World crops linked to decolonizing diets. Smartly balancing diversity with the ecology of exotic introductions and their impacts.
The diversification of the Canadian population has provoked changes in what is being grown. In Ontario, an initial impetus to engage the dominant agricultural establishment was the shift out of tobacco in the 1980s. Grown mostly on sandy soils, the feasibility of growing world crops was explored in some studies undertaken by OMAFRA. Gradually other institutions and NGOs got involved.
World crops is often also connected to new farmers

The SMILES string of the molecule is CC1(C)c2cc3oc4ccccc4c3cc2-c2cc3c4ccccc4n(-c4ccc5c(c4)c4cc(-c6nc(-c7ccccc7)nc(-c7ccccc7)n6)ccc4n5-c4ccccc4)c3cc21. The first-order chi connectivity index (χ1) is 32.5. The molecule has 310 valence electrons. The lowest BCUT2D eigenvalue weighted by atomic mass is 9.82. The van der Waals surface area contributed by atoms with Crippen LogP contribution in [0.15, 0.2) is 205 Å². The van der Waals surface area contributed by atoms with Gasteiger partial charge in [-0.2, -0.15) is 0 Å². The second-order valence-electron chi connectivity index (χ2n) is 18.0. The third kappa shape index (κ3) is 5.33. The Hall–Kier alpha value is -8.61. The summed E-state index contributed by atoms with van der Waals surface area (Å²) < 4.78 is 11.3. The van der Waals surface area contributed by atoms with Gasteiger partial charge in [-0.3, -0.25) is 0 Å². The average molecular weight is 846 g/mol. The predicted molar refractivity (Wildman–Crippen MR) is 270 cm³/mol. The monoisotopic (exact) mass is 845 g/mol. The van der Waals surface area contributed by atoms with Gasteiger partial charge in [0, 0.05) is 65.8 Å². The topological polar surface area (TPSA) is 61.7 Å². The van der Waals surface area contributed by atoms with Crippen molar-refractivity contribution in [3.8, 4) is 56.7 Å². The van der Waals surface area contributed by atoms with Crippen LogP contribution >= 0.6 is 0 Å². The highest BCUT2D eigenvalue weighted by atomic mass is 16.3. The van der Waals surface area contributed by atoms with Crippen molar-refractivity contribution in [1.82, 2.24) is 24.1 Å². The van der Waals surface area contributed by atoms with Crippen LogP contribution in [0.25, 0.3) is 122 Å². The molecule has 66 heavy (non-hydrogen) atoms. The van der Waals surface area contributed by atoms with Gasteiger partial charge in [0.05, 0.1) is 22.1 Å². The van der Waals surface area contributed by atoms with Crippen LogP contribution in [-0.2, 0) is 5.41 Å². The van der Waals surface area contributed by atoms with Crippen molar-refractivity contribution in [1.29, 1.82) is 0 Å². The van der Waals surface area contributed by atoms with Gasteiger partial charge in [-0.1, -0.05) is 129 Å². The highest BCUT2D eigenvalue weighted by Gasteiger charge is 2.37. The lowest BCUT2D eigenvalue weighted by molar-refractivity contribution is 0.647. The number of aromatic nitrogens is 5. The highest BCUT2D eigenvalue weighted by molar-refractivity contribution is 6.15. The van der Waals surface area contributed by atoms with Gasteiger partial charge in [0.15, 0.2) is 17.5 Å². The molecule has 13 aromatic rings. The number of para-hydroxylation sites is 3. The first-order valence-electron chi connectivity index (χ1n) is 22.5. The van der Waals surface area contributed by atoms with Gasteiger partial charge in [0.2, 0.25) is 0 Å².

within the GTA Afro-Caribbeans spend $7 million per month on ECVs (Filson & Adekunle, 2017) Filson, G. C., & Adekunle, B. (2017). Eat Local, Taste Global: How Ethnocultural Food Reaches our Tables. Waterloo, Ontario, Canada: Wilfrid Laurier University Press. Adekunle, B., Filson, G., & Sethuratnam, S. (2012). Culturally appropriate vegetables and economic development. A contextual analysis. Appetite 59(1), 148-154.
Nawaratne, Y. (2012). Ethno-cultural Vegetables in Ontario: Understanding the Value Chain (Master’s thesis, The University of Guelph, 2012) (pp. 1-117). Guelph: University of Guelph
Statistics Canada. (2011). The geography of demographic changes in Canadian agriculture. <https://www150.statcan.gc.ca/n1/pub/96-325-x/2014001/article/11905-eng.htm#a2>.